Angling and conservation groups are gearing up for a parliamentary debate this week (Wednesday) on the management of sea bass stocks ahead of a crucial meeting of the EU Fisheries Council in Brussels.
The debate has been called by Conservative MP George Hollingbery, Chair of the All Party Parliamentary Group on Angling, following the outcry over attempts by the European Commission to respond to the decline in bass numbers by limiting anglers to just one fish a day whilst proposing only minimal restrictions on the commercial fleet, who are responsible for more than three quarters of all bass mortalities.
The latest scientific advice issued by the International Council for the Exploitation of the Seas (ICES) in June 2014 recommends a staggering 80 per cent cut in landings of bass across the EU for 2015. This follows advice for a 36 per cent cut in 2013 which was not acted upon. The decline is the result of intensive overfishing, increasing fishing effort targeting the bass spawning aggregations and successive years of recruitment failure.
MPs will point out that Fisheries Ministers of both governments have been well aware of the parlous state of bass numbers around the inshore waters of England and Wales and the long overdue need to introduce measures to prevent a catastrophic stock collapse. The results from October’s Solent bass survey confirm five poor year classes in a row (2008 – 2012) and offers a bleak prospect for the future unless serious conservation measures are introduced.
The value to the economy of a European bass caught by sea anglers using rod and line is more than three times that of a fish caught and landed commercially, according to a study for the Blue Marine Foundation published today. The report also found that bass fishing by anglers also creates three times the number of jobs as commercial fishing, with a lower environmental impact than any commercial fishing method other than hook and line.
The research conducted by respected fisheries consultancy, MRAG, showed that anglers bass fishing in Sussex contributed to a total overall spend of £31.3 million through tackle, charter boats and hotels to catch bass in 2012 and created 353 full time jobs. In comparison, commercial sea bass landings in Sussex generated only £9.25 million and 111 full time jobs.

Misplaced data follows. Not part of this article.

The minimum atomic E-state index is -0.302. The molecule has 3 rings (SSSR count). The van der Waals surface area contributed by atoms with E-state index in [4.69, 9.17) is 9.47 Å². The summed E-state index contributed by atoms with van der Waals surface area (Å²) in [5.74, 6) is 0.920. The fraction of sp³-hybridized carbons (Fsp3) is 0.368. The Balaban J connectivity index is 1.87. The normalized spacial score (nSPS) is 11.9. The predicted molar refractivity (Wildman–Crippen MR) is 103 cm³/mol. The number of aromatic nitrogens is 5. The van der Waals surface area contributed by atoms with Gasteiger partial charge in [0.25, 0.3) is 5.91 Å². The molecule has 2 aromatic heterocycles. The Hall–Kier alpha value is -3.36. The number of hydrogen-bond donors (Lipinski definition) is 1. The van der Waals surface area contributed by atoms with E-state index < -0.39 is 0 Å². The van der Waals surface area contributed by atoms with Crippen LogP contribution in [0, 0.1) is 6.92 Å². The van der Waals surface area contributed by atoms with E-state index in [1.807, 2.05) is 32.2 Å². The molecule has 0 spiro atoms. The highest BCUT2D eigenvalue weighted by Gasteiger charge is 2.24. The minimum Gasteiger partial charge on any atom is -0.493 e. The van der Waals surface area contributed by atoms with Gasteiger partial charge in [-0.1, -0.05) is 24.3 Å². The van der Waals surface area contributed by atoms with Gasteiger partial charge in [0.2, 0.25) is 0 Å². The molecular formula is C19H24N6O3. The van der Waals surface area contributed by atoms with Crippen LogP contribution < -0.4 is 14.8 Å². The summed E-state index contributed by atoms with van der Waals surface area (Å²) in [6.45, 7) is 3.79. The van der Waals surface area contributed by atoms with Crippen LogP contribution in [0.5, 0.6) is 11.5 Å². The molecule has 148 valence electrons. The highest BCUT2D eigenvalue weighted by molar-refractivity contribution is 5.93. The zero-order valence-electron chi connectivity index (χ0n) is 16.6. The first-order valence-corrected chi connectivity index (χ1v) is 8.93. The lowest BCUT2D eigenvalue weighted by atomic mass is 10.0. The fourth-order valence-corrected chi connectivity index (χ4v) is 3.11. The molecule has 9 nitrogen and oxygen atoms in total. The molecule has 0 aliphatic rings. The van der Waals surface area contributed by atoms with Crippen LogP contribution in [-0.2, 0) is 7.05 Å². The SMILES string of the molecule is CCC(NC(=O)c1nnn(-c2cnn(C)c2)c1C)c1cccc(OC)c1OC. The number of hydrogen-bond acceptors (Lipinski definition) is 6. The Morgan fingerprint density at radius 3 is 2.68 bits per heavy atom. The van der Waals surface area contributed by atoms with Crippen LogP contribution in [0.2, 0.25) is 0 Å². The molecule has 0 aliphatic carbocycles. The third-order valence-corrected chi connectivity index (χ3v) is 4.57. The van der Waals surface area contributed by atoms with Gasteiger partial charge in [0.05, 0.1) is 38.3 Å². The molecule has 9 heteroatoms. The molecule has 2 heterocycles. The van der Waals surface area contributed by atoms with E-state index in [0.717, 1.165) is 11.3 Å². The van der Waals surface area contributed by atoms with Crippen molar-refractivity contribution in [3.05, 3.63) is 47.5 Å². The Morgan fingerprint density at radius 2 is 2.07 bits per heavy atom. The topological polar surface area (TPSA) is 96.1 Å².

The conclusion drawn by the Blue Marine Foundation, which funded the study, and supported by the Angling Trust, is that it would be better both economically and environmentally if the commercial fleet converted to charter angling and rod and line fishing, making bass a recreational species as it is in Ireland.
David Mitchell, Marine Campaigns Manager for the Angling Trust and a contributor to the report, said:
“The results of this study prove once and for all that that recreational angling is the most economically valuable and least environmentally damaging way of fishing for bass – delivering over £31m and 350 jobs in Sussex alone! Looking at the per tonne of bass retained the final economic output could be as much as 75 times greater from recreational fishing than it is from commercial bass fishing. The EU Commission have proposed a disproportionate one fish per angler, per day, bag limit on recreational bass fishing but it’s clear from the evidence that recreational bass angling is by far the most sustainable and profitable method of fishing for bass.
It’s now time for policy makers at EU and UK level to make evidence-based policy to protect bass stocks and recognize that commercial bass fishing is a damaging and economically inefficient method of exploiting this species”.
George Hollingbery MP added:
“Bass numbers are in catastrophic decline around the coast of the UK and yet those in charge still continue to go for the path of least resistance; slamming recreational anglers while not dealing adequately with the primary source of the problem, the number of bass being taken in the nets of commercial fishing boats.
“Couple that with constant delay in increasing the minimum size of fish that can be landed legally and we have the perfect storm – unsustainable levels of harvesting of fish that are not even being allowed to reach breeding age before they are netted.”
Charles Clover, chairman of the Blue Marine Foundation which commissioned the study, said:
“The overwhelming economic, environmental and democratic logic of what the report says is that we should only be fishing for bass with hooks and not with nets, especially when stocks are on the verge of collapse.”
Callum Roberts, Professor of Marine Biology at York University and a trustee of BLUE, said:
“It would make excellent economic sense to switch the sea bass fishery to hook and line fishing only.
“This transition would yield the biggest economic reward, it would reduce fishing pressure, solve the problem of overfishing and allow rebuilding of the stock to healthy levels.
It would eliminate most of the environmental impacts associated with the commercial net and trawl fisheries, including prevention of damage to sensitive near-shore bottom habitats and by-catch of dolphins and porpoises.”
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